The World of Knitting
There’s nothing new about men knitting – it just seems to be the exception to the rule in the modern world. It may be that men invented the art of knitting, and some men still do it. Knitting, generally seen as being for grannies and older women, has become “manly” following an endorsement from macho actor Ryan Gosling, an accomplished knitter himself. He once famously claimed that hours of knitting was his idea of a “perfect day”. Tom Daley said his work on knitting projects helped him stay calm between events at the Tokyo Olympics, where he won a gold diving medal. He recently launched an online store selling knitting kits. His Made with Love website gives his fans — many of whom have long followed his knitting exploits on Instagram — a new chance to purl along with the 27-year-old gold medalist. Russell Crowe took up knitting as a form of anger management! Breakfast at Tiffany’s star Audrey Hepburn was an avid knitter, both on and off the set.
Maybe you should get started after reading this paper.
History of Knitting
Knitting is the process of using two or more needles to loop yarn into a series of loops that are interconnected loops to create a finished garment or some other type of fabric. The word knit is derived from knot, thought to originate from the Dutch verb knutten, which is similar to the Old English cnyttan, “to knot”. Its origins lie in the need for clothing for protection against extreme weather conditions. More recently, knitting has become less a necessary skill and more of a hobby. Unlike weaving, knitting does not require a loom or other large equipment, making it a valuable technique for nomadic and non-agrarian peoples.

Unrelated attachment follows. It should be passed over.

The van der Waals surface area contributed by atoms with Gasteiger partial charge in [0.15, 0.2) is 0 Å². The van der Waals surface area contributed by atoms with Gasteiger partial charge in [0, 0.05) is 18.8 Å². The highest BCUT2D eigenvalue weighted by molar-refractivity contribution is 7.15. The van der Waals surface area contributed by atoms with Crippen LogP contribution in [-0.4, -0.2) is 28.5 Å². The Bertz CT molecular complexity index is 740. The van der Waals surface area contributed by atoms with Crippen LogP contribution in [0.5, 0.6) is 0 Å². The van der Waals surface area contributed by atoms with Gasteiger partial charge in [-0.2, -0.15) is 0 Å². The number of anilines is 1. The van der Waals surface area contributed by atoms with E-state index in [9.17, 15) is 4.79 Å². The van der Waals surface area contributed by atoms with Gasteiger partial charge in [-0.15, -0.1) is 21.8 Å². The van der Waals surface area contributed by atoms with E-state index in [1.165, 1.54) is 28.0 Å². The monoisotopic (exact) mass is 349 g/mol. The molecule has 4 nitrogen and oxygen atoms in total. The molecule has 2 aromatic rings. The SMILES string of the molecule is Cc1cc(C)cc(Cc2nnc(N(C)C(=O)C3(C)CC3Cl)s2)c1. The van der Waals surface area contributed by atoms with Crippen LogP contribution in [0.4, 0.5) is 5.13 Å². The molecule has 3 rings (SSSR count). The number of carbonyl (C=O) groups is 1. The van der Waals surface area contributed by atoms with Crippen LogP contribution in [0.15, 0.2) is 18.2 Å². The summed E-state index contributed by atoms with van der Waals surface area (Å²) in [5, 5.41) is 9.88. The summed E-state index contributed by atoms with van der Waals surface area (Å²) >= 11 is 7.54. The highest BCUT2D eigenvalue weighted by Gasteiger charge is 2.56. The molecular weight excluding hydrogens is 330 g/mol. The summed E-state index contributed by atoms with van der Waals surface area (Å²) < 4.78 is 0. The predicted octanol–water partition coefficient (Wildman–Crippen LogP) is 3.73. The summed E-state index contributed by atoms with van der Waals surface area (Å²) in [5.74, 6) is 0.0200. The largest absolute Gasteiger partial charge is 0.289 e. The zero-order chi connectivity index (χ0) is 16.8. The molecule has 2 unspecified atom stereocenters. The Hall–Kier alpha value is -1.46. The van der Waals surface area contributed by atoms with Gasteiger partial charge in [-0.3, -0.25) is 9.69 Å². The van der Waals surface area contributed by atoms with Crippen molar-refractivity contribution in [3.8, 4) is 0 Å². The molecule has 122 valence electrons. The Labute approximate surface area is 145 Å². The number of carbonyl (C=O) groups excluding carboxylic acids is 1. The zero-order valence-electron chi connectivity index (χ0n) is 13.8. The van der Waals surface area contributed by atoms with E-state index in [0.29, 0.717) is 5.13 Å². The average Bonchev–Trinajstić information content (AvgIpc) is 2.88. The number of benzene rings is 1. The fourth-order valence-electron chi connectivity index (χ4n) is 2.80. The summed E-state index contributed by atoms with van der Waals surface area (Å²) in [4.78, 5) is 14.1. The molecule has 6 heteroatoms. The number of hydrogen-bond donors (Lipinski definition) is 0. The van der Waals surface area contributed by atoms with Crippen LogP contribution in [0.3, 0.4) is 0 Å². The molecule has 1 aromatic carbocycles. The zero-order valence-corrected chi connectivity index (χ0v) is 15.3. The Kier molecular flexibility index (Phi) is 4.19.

Would you believe that the oldest knitted artefacts are socks from Egypt, dating from the 11th century AD? They are a very fine gauge, done with complex colourwork, and some have a short row heel, which necessitates the purl stitch. These complexities suggest that knitting is even older than the archeological record can prove. Earlier items having a knitted or crocheted appearance were made with other techniques, such as Nålebinding, a method of making fabric by creating multiple loops with a single needle and thread – very much like sewing.